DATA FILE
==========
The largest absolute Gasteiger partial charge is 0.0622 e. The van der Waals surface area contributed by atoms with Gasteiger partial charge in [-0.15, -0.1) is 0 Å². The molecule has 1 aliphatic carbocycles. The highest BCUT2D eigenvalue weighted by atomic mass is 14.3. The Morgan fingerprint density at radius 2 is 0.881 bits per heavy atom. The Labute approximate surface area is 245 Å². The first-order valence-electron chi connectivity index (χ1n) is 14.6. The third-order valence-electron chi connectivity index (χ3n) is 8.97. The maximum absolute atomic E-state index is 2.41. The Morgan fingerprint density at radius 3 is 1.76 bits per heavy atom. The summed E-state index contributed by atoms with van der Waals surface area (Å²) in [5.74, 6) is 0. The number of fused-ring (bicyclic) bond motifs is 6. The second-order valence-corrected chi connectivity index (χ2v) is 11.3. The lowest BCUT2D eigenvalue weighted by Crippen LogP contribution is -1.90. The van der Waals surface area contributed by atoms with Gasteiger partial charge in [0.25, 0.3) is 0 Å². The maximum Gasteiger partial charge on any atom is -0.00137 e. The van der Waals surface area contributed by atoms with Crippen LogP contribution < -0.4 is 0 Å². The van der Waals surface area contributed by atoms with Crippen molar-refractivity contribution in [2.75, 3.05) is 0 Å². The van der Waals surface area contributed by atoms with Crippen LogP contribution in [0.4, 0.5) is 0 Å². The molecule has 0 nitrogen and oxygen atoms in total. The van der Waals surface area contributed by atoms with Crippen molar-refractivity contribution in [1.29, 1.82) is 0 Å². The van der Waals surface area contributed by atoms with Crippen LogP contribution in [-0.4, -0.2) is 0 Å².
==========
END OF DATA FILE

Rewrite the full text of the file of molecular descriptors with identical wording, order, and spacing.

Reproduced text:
The largest absolute Gasteiger partial charge is 0.0622 e. The van der Waals surface area contributed by atoms with Gasteiger partial charge in [-0.15, -0.1) is 0 Å². The molecule has 1 aliphatic carbocycles. The highest BCUT2D eigenvalue weighted by atomic mass is 14.3. The Morgan fingerprint density at radius 2 is 0.881 bits per heavy atom. The Labute approximate surface area is 245 Å². The first-order valence-electron chi connectivity index (χ1n) is 14.6. The third-order valence-electron chi connectivity index (χ3n) is 8.97. The maximum absolute atomic E-state index is 2.41. The Morgan fingerprint density at radius 3 is 1.76 bits per heavy atom. The summed E-state index contributed by atoms with van der Waals surface area (Å²) in [5.74, 6) is 0. The number of fused-ring (bicyclic) bond motifs is 6. The second-order valence-corrected chi connectivity index (χ2v) is 11.3. The lowest BCUT2D eigenvalue weighted by Crippen LogP contribution is -1.90. The van der Waals surface area contributed by atoms with Gasteiger partial charge in [0.25, 0.3) is 0 Å². The maximum Gasteiger partial charge on any atom is -0.00137 e. The van der Waals surface area contributed by atoms with Crippen LogP contribution < -0.4 is 0 Å². The van der Waals surface area contributed by atoms with Crippen molar-refractivity contribution in [2.75, 3.05) is 0 Å². The van der Waals surface area contributed by atoms with Crippen LogP contribution in [0.4, 0.5) is 0 Å². The molecule has 0 nitrogen and oxygen atoms in total. The van der Waals surface area contributed by atoms with Crippen molar-refractivity contribution in [1.29, 1.82) is 0 Å². The van der Waals surface area contributed by atoms with Crippen LogP contribution in [-0.4, -0.2) is 0 Å².